Saturday, December 28, 2013

Walker's Poor Jobs Record needs Constant Media Push by Democrats.

There's nothing real earth shaking in the following observations, some old some new, but message is loud and clear; there's something is terribly wrong in Wisconsin under Scott Walker. Let's start with this from PR Watch/May 2013, and PolicyMic:
Former Gov. Doyle started recovery, Walker tanked it.
Wisconsin Governor Scott Walker got a boost from the American Legislative Exchange Council (ALEC) in its annual Rich States, Poor States report. Despite Bureau of Labor Statistics data putting Wisconsin in 44th place for private-sector job creation, ALEC placed the state as 15th in the country in its ranking of economic outlook, giving Walker -- a former ALEC member -- a boost as he lays the groundwork for a re-election campaign and a possible Presidential bid. The report effectively grades states in line with the very policy positions that ALEC promotes through its "model" legislation. Since Walker took office in 2010, job growth in Wisconsin has taken a nosedive. Walker's steep and controversial budget cuts abruptly moved Wisconsin from positive territory into negative territory as the graph illustrates.
We hope the media will wake up to the major influence think tanks and lobbyist have on the Republican Party, and bring them up often. That goes for the greatly under-reported ALEC propaganda machine, which is spinning press release after release to specifically help campaigns like Walker's:
The purpose of these rankings is to push the ugly legislative agenda of ALEC, which gives a state like Wisconsin, which has grown terribly but whose governor has shown a penchant for union-busting, a gold star while other union-friendly states get hit with low marks. The Laffer-ALEC index assumes that taxes drive wealthy people out of state, decreasing tax revenues. That’s false. The Laffer-ALEC index assumes that lower taxes will bring in more revenues (an idea for which Laffer is famous, a central tenet of supply-side economics). That’s false. The Laffer-ALEC index assumes that the estate tax reduces growth.That’s false. Unsurprisingly, with these variables, only states with a Republican governor are in the top 10 of the analysis.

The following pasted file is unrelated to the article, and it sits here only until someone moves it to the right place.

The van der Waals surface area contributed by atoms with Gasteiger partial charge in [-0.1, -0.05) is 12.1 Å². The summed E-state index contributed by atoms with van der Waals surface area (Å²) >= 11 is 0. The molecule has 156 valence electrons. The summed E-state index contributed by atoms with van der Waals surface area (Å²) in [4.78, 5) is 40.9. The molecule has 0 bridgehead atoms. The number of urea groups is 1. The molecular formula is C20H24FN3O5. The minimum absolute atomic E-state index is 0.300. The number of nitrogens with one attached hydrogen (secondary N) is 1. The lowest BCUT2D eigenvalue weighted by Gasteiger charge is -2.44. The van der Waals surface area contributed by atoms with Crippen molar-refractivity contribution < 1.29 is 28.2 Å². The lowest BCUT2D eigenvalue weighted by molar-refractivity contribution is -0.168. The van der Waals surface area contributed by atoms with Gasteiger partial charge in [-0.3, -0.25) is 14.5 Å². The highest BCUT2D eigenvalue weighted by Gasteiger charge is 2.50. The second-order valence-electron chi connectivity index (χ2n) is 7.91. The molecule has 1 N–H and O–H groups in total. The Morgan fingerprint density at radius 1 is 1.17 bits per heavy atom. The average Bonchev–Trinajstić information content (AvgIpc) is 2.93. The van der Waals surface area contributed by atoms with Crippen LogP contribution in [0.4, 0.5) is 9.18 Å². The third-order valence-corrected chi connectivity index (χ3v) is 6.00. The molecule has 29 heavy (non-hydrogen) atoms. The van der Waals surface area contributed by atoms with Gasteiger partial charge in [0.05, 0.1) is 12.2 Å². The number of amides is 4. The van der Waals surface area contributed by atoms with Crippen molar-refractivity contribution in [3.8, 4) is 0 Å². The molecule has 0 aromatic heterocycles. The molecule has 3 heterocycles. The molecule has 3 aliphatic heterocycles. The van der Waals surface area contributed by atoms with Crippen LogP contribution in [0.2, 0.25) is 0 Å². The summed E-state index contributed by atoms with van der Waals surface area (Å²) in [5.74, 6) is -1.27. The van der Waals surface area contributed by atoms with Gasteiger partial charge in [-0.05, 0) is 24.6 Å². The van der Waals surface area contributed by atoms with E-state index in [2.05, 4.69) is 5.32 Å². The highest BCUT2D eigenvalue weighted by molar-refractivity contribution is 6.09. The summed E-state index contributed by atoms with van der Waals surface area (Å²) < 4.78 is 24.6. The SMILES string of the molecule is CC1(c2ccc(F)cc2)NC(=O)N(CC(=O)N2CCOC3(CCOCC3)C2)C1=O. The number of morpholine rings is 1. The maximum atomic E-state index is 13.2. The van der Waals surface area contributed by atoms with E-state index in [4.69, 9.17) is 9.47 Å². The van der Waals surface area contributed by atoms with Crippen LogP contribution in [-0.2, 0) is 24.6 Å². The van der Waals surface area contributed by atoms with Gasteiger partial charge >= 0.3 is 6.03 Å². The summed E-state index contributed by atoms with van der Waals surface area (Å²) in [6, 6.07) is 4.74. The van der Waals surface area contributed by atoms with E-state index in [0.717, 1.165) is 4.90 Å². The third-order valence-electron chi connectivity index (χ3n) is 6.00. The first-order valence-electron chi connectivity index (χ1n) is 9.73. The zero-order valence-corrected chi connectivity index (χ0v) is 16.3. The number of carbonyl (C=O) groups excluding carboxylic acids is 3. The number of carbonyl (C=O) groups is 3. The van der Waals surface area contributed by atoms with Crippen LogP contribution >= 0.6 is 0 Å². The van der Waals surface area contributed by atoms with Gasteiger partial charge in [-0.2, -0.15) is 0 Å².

Want a reality check? Today's to the point comment appeared in the Journal Sentinel, written by One Wisconsin Now's Scot Ross:
Gov. Scott Walker recently opined in The Washington Post that he believes shutdown-mired Washington, D.C., could learn something from his example in the Badger State. But upon taking the oath of office as governor, Walker, the right-wing Bradley Foundation's golden boy, provoked unprecedented chaos that reverberates today in Wisconsin's severely divided politics. Any pollster who has worked in Wisconsin since 2011 will tell you there is now not a more politically polarized state in the nation. As governor, Walker has cut 92,000 working Wisconsinites off their health care, slashed funding for public education at all levels by record amounts, while larding the wealthy and special interests with massive tax breaks and signed into law programs to reward politically connected but unqualified cronies with state tax dollars.

The result has been that Wisconsin has significantly lagged the national and regional pace of job creation and economic recovery.

Ironically — besides the Greek debt crisis, the Affordable Care Act and the weather — Walker has blamed his abysmal economic track record on the political chaos his own approach to governing triggered.

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